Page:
American Christian hip-hop artist Derek Minor’s fifth studio album “Empire” shows that Minor has finally hit his stride.
Minor’s previous album, “Minorville,” showed he was going in the right direction, but “Empire” takes what was good about “Minorville” and makes it better.
The album further expands on Minor’s storytelling from “Minorville,” but takes it a different direction and begs the listener to ask, “Are we building our empire for ourselves or building it for God?”
This is a different direction than what labelmates Lecrae, Andy Mineo, Tedashii and Trip Lee have done with their recent albums.
Minor hits home with Christians and talks about his struggles with the idea that we are creating our own empire without God’s help.
The album’s first single, “Who You Know,” which was released Nov. 14, questions believers’ authenticity while delivering a hard-hitting beat.
The second song, “Party People” featuring Social Club, released Dec. 9, is my favorite track of the album. This is not because it goes away from the overall theme of “Empire,” but because the beat is the best on the record. It is a fun song that reminds me of Social Club’s “Cops” from their album “Misfits 2.”
The album’s first track, “Intro,” sets the table for a solid record with orchestral sounds and clapping over a pounding beat.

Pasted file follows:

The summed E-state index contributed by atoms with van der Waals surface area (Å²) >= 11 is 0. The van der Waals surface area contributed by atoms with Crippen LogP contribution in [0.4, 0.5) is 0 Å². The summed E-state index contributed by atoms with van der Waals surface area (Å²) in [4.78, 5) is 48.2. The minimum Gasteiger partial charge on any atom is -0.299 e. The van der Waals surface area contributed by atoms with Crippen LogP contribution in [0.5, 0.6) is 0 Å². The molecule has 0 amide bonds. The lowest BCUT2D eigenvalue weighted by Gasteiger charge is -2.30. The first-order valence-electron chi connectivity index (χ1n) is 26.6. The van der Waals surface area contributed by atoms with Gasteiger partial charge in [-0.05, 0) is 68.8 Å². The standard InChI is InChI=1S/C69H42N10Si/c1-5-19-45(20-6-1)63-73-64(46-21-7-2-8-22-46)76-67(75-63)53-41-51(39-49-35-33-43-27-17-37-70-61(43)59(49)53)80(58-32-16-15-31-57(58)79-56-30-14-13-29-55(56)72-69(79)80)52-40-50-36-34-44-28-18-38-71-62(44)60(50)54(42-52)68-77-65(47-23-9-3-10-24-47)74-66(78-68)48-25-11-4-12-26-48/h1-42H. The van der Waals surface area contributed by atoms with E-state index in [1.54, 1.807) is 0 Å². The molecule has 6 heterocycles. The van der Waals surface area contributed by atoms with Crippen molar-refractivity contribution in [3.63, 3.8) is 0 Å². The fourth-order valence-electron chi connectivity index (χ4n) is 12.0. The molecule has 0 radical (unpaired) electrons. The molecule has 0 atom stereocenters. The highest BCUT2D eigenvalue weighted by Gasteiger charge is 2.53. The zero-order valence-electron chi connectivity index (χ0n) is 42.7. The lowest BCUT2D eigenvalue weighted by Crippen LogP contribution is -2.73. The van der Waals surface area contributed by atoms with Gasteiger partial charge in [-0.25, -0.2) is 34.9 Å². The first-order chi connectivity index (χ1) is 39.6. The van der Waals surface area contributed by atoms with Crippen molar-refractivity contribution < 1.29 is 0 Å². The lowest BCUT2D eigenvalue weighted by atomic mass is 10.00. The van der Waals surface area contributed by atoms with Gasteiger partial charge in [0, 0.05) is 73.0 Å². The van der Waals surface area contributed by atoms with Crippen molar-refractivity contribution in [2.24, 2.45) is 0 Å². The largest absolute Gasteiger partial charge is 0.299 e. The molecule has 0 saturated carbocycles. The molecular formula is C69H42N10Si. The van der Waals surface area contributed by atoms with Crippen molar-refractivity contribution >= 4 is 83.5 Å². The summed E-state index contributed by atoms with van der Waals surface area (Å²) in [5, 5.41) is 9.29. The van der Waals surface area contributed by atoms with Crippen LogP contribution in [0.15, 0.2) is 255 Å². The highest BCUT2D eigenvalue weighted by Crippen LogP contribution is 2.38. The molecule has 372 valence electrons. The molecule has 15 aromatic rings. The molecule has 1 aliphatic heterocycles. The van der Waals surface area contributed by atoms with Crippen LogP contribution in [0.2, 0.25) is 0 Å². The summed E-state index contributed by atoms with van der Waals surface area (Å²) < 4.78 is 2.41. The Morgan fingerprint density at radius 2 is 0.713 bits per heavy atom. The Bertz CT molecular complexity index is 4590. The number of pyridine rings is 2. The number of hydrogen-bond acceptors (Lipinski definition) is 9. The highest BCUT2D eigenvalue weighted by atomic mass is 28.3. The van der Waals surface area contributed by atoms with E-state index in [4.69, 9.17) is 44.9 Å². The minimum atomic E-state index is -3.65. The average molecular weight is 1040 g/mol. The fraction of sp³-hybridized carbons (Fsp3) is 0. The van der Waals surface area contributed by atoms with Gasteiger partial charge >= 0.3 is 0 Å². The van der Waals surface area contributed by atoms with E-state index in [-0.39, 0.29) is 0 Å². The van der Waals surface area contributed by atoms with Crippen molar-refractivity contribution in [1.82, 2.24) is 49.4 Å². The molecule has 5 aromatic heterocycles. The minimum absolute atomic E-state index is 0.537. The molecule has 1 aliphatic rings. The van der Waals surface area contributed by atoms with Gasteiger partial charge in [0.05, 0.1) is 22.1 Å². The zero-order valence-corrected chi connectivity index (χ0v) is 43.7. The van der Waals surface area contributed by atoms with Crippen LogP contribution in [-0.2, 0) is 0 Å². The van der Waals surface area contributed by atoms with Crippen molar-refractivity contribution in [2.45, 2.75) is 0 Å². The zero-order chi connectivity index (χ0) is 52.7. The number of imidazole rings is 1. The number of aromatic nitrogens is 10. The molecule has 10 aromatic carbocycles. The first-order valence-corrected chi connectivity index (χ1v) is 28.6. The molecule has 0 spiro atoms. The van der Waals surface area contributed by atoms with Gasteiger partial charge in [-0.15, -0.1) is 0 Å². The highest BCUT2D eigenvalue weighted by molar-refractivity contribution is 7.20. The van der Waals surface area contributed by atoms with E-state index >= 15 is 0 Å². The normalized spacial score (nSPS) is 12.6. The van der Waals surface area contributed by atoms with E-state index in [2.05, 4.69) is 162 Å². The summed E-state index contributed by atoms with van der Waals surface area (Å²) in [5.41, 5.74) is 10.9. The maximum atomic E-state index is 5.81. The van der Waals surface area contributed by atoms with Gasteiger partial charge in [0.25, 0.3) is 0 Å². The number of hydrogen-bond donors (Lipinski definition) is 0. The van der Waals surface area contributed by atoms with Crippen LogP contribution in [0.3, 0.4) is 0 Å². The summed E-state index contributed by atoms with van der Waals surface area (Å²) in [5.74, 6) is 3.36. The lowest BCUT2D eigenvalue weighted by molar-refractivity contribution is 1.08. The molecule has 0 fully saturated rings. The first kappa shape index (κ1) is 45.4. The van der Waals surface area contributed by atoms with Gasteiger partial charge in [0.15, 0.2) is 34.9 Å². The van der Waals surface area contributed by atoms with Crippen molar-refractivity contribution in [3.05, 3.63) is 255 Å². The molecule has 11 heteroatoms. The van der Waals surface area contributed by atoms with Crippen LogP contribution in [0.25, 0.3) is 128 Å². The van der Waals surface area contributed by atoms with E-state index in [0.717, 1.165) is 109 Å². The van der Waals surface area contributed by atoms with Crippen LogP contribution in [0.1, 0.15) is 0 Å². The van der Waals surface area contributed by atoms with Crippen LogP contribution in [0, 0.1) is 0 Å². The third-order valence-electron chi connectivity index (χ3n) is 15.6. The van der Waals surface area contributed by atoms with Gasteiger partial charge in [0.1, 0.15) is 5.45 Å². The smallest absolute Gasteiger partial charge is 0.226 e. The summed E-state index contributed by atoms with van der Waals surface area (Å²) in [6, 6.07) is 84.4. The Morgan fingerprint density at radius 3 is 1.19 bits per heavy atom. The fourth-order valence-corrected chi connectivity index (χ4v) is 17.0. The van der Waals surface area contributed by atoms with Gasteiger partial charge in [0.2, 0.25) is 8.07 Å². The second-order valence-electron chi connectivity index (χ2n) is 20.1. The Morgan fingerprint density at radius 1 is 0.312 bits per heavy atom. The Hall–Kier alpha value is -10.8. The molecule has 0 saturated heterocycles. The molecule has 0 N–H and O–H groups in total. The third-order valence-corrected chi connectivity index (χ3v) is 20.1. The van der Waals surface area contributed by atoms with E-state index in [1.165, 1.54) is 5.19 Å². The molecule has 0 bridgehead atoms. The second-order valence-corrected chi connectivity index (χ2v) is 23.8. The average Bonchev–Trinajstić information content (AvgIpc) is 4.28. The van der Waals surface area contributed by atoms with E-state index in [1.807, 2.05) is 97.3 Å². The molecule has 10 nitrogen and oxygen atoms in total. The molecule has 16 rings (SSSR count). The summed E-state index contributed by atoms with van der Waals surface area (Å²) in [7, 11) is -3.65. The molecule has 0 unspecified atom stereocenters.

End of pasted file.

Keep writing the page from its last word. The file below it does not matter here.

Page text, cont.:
The title track “Empire,” which features Traneisha Truth Charles, gives listeners a message about what we spend our time bragging about. The track’s instrumentals remind me of Kanye West’s “Power.” One of the record’s better tracks, “Kingdom Come,” retains the theme of how we put ourselves first when we should put God above us. It seems to push on the idea that we put too much stock into our possessions.
This is a standout track because of the message, but the beat sounds like it should be on a ‘90s rap album.
Another banger track is the album’s seventh song, “Slow Down,” featuring Tedashii and Tony Tillman.
This track has the best beat and is mixed with Minor, Tedashii and Tillman’s lyrics to make a great track.
“Empire” is not just about banger tracks, however.
The record features several slower songs such as “Last Forever,” “Babel 1,” “Babel 2” and others that rely more on the lyrical content than the beat. It’s not the songs’ verses, but the hooks that pique my interest.
“Last Forever” is almost a hybrid of slower and heavier-hitting songs, mixing the lyrics and beat well.
While this record isn’t going to be something I listen to continuously, this is a solid album.
“Empire” has 16 tracks and can be purchased at the Google Play Store for $11.49 and at iTunes for $10.99. It is also available on Spotify. Minor